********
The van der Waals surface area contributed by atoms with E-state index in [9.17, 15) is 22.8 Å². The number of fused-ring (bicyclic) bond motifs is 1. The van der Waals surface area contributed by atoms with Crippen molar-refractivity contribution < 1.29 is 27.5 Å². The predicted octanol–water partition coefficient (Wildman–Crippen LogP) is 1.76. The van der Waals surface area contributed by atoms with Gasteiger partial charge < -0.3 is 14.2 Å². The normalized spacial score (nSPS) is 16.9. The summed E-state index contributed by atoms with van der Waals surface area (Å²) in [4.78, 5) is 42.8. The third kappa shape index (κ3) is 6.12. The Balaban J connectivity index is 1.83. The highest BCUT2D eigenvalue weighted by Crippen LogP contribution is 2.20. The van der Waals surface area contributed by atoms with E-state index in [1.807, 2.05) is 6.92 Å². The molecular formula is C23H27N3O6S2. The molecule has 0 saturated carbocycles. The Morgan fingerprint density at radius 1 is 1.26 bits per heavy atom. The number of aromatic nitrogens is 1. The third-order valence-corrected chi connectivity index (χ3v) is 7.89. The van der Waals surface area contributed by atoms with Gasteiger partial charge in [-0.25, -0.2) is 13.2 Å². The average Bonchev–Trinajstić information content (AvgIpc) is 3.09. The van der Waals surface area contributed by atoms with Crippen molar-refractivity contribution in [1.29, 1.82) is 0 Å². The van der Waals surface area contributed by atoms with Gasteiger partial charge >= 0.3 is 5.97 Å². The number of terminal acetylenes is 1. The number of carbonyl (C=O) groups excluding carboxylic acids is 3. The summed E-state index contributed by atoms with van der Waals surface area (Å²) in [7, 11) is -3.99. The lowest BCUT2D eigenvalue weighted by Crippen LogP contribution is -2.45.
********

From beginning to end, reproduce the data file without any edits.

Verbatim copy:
The van der Waals surface area contributed by atoms with E-state index in [9.17, 15) is 22.8 Å². The number of fused-ring (bicyclic) bond motifs is 1. The van der Waals surface area contributed by atoms with Crippen molar-refractivity contribution < 1.29 is 27.5 Å². The predicted octanol–water partition coefficient (Wildman–Crippen LogP) is 1.76. The van der Waals surface area contributed by atoms with Gasteiger partial charge < -0.3 is 14.2 Å². The normalized spacial score (nSPS) is 16.9. The summed E-state index contributed by atoms with van der Waals surface area (Å²) in [4.78, 5) is 42.8. The third kappa shape index (κ3) is 6.12. The Balaban J connectivity index is 1.83. The highest BCUT2D eigenvalue weighted by Crippen LogP contribution is 2.20. The van der Waals surface area contributed by atoms with E-state index in [1.807, 2.05) is 6.92 Å². The molecular formula is C23H27N3O6S2. The molecule has 0 saturated carbocycles. The Morgan fingerprint density at radius 1 is 1.26 bits per heavy atom. The number of aromatic nitrogens is 1. The third-order valence-corrected chi connectivity index (χ3v) is 7.89. The van der Waals surface area contributed by atoms with Gasteiger partial charge in [-0.25, -0.2) is 13.2 Å². The average Bonchev–Trinajstić information content (AvgIpc) is 3.09. The van der Waals surface area contributed by atoms with Crippen molar-refractivity contribution in [1.29, 1.82) is 0 Å². The van der Waals surface area contributed by atoms with Gasteiger partial charge >= 0.3 is 5.97 Å². The number of terminal acetylenes is 1. The number of carbonyl (C=O) groups excluding carboxylic acids is 3. The summed E-state index contributed by atoms with van der Waals surface area (Å²) in [7, 11) is -3.99. The lowest BCUT2D eigenvalue weighted by Crippen LogP contribution is -2.45.